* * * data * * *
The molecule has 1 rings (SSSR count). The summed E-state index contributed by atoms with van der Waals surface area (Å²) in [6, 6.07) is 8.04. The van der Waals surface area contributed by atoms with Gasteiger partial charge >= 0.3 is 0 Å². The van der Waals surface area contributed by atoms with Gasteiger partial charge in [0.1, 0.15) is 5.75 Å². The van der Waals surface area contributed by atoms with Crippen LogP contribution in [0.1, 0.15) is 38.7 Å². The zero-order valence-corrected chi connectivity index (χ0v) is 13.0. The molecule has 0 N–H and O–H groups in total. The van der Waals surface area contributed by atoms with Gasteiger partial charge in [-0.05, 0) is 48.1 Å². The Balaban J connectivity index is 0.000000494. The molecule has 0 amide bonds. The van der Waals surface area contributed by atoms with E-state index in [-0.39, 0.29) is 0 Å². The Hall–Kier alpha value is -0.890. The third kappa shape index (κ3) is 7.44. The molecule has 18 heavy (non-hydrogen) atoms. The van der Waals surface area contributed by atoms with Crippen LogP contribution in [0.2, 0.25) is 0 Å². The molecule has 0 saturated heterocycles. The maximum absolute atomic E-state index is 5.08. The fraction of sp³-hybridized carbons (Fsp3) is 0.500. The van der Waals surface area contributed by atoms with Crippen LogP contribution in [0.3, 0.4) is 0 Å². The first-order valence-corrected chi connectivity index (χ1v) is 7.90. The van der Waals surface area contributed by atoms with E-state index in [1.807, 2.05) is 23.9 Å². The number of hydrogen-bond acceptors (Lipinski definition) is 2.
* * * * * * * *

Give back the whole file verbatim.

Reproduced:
The molecule has 1 rings (SSSR count). The summed E-state index contributed by atoms with van der Waals surface area (Å²) in [6, 6.07) is 8.04. The van der Waals surface area contributed by atoms with Gasteiger partial charge >= 0.3 is 0 Å². The van der Waals surface area contributed by atoms with Gasteiger partial charge in [0.1, 0.15) is 5.75 Å². The van der Waals surface area contributed by atoms with Crippen LogP contribution in [0.1, 0.15) is 38.7 Å². The zero-order valence-corrected chi connectivity index (χ0v) is 13.0. The molecule has 0 N–H and O–H groups in total. The van der Waals surface area contributed by atoms with Gasteiger partial charge in [-0.05, 0) is 48.1 Å². The Balaban J connectivity index is 0.000000494. The molecule has 0 amide bonds. The van der Waals surface area contributed by atoms with E-state index in [-0.39, 0.29) is 0 Å². The Hall–Kier alpha value is -0.890. The third kappa shape index (κ3) is 7.44. The molecule has 18 heavy (non-hydrogen) atoms. The van der Waals surface area contributed by atoms with Crippen LogP contribution in [0.2, 0.25) is 0 Å². The molecule has 0 saturated heterocycles. The maximum absolute atomic E-state index is 5.08. The fraction of sp³-hybridized carbons (Fsp3) is 0.500. The van der Waals surface area contributed by atoms with Crippen LogP contribution in [0.3, 0.4) is 0 Å². The first-order valence-corrected chi connectivity index (χ1v) is 7.90. The van der Waals surface area contributed by atoms with E-state index in [1.807, 2.05) is 23.9 Å². The number of hydrogen-bond acceptors (Lipinski definition) is 2.